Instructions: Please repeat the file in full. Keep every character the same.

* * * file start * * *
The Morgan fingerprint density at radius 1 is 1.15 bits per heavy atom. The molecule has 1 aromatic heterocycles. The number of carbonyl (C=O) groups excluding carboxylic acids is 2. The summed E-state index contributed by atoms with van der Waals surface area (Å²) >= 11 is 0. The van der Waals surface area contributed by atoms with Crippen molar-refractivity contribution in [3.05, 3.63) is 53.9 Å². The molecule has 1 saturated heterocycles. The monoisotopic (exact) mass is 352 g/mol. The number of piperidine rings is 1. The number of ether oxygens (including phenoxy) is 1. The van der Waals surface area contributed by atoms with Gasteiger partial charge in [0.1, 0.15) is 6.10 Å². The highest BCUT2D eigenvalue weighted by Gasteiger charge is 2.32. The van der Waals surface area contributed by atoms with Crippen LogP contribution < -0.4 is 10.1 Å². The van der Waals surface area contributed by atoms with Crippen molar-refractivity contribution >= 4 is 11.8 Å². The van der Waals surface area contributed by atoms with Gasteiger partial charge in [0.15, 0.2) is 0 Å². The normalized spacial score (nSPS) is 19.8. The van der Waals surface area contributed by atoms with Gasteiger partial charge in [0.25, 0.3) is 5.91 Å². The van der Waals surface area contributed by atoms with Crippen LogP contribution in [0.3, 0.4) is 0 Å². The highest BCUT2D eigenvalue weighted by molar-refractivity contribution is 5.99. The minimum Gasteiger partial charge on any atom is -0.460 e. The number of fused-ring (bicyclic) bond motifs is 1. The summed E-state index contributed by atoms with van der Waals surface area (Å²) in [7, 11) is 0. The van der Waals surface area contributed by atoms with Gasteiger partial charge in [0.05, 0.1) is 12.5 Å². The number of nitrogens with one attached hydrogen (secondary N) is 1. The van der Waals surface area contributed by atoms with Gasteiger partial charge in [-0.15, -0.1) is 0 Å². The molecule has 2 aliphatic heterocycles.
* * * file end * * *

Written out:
The Morgan fingerprint density at radius 1 is 1.15 bits per heavy atom. The molecule has 1 aromatic heterocycles. The number of carbonyl (C=O) groups excluding carboxylic acids is 2. The summed E-state index contributed by atoms with van der Waals surface area (Å²) >= 11 is 0. The van der Waals surface area contributed by atoms with Crippen molar-refractivity contribution in [3.05, 3.63) is 53.9 Å². The molecule has 1 saturated heterocycles. The monoisotopic (exact) mass is 352 g/mol. The number of piperidine rings is 1. The number of ether oxygens (including phenoxy) is 1. The van der Waals surface area contributed by atoms with Gasteiger partial charge in [0.1, 0.15) is 6.10 Å². The highest BCUT2D eigenvalue weighted by Gasteiger charge is 2.32. The van der Waals surface area contributed by atoms with Crippen LogP contribution < -0.4 is 10.1 Å². The van der Waals surface area contributed by atoms with Crippen molar-refractivity contribution >= 4 is 11.8 Å². The van der Waals surface area contributed by atoms with Gasteiger partial charge in [0.15, 0.2) is 0 Å². The normalized spacial score (nSPS) is 19.8. The van der Waals surface area contributed by atoms with Gasteiger partial charge in [0.25, 0.3) is 5.91 Å². The van der Waals surface area contributed by atoms with Crippen LogP contribution in [0.3, 0.4) is 0 Å². The highest BCUT2D eigenvalue weighted by molar-refractivity contribution is 5.99. The minimum Gasteiger partial charge on any atom is -0.460 e. The number of fused-ring (bicyclic) bond motifs is 1. The summed E-state index contributed by atoms with van der Waals surface area (Å²) in [7, 11) is 0. The van der Waals surface area contributed by atoms with Gasteiger partial charge in [0.05, 0.1) is 12.5 Å². The number of nitrogens with one attached hydrogen (secondary N) is 1. The van der Waals surface area contributed by atoms with Gasteiger partial charge in [-0.15, -0.1) is 0 Å². The molecule has 2 aliphatic heterocycles.